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THE SUFFERING

Storm at Sunrise

Heavy Prog


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Storm at Sunrise The Suffering album cover
4.00 | 3 ratings | 1 reviews | 0% 5 stars

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Studio Album, released in 2001

Songs / Tracks Listing


1. You Don't Know! (5:54)
2. Everything Sucks (5:50)
3. Blood on the Horizon (4:36)
4. Cycle of Misery (5:45)
5. There I Said It (3:45)
6. Man That's a Drag (4:49)
7. Timewarp (3:48)
8. Closure (5:02)
9. The "I Hate the Blues" Blues (5:33)
10. Victims of the Status Quo (3:40)
11. Woman (4:59)
12. The Suffering (14:31)

Lyrics

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Music tabs (tablatures)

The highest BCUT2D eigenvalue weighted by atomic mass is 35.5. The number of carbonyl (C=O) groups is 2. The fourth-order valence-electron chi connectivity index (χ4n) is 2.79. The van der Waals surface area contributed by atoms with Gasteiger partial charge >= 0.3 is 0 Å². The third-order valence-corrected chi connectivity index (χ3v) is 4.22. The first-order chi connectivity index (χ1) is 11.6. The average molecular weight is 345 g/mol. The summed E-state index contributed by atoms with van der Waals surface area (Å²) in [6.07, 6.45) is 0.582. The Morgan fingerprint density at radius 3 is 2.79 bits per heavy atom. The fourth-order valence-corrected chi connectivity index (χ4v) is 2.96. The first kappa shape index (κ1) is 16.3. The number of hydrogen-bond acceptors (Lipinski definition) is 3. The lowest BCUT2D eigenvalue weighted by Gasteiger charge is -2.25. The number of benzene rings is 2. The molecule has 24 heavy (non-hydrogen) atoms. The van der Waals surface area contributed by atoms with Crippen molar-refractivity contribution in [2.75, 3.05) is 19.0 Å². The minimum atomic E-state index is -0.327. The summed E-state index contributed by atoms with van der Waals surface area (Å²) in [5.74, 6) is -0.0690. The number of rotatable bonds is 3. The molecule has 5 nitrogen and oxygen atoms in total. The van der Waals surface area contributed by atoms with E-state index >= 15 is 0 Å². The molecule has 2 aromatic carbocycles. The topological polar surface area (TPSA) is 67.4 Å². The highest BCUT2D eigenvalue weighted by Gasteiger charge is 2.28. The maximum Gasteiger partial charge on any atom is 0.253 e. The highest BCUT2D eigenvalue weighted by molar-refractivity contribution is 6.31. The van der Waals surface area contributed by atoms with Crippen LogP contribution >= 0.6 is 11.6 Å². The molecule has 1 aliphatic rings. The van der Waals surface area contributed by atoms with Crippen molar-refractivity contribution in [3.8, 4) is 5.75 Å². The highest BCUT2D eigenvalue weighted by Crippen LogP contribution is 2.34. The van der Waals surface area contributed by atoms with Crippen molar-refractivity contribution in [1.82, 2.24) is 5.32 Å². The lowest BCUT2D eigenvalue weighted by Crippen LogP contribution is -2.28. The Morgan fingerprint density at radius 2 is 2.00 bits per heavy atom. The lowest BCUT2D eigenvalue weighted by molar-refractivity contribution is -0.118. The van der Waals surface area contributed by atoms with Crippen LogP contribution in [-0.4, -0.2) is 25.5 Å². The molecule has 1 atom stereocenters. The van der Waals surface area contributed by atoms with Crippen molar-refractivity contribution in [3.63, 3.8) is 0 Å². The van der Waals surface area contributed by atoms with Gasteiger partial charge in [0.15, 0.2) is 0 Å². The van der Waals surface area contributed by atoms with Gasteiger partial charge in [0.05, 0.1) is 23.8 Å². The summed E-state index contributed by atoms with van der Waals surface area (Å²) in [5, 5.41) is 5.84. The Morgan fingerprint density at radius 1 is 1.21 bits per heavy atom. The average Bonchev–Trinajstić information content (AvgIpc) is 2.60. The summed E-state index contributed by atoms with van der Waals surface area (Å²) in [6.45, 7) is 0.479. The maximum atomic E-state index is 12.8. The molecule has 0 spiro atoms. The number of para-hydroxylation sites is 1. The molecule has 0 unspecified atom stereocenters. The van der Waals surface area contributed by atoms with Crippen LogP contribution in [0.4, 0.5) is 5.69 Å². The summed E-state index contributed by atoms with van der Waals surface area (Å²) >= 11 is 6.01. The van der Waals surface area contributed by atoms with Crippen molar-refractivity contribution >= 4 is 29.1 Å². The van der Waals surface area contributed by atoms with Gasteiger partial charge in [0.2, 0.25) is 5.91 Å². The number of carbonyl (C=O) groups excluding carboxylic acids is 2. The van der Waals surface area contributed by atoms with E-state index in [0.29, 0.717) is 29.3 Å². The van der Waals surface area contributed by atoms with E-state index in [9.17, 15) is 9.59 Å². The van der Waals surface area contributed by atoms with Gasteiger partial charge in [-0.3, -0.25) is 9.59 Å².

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Line-up / Musicians


- Dave Gryder / Hammond B3 organ, mellotron, Moog synthesizer, electric piano, clavinet, drums, percussion, lead vocals
- Ernie Myers / electric & acoustic guitars
- Kiley "Barney" Wolf / bass guitar

Releases information

Gray Sky

Thanks to ozzy_tom for the addition
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Garden Of Forgotten IdealsGarden Of Forgotten Ideals
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The SufferingThe Suffering
Gray
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STORM AT SUNRISE The Suffering ratings distribution


4.00
(3 ratings)
Essential: a masterpiece of progressive rock music(0%)
0%
Excellent addition to any prog rock music collection(100%)
100%
Good, but non-essential (0%)
0%
Collectors/fans only (0%)
0%
Poor. Only for completionists (0%)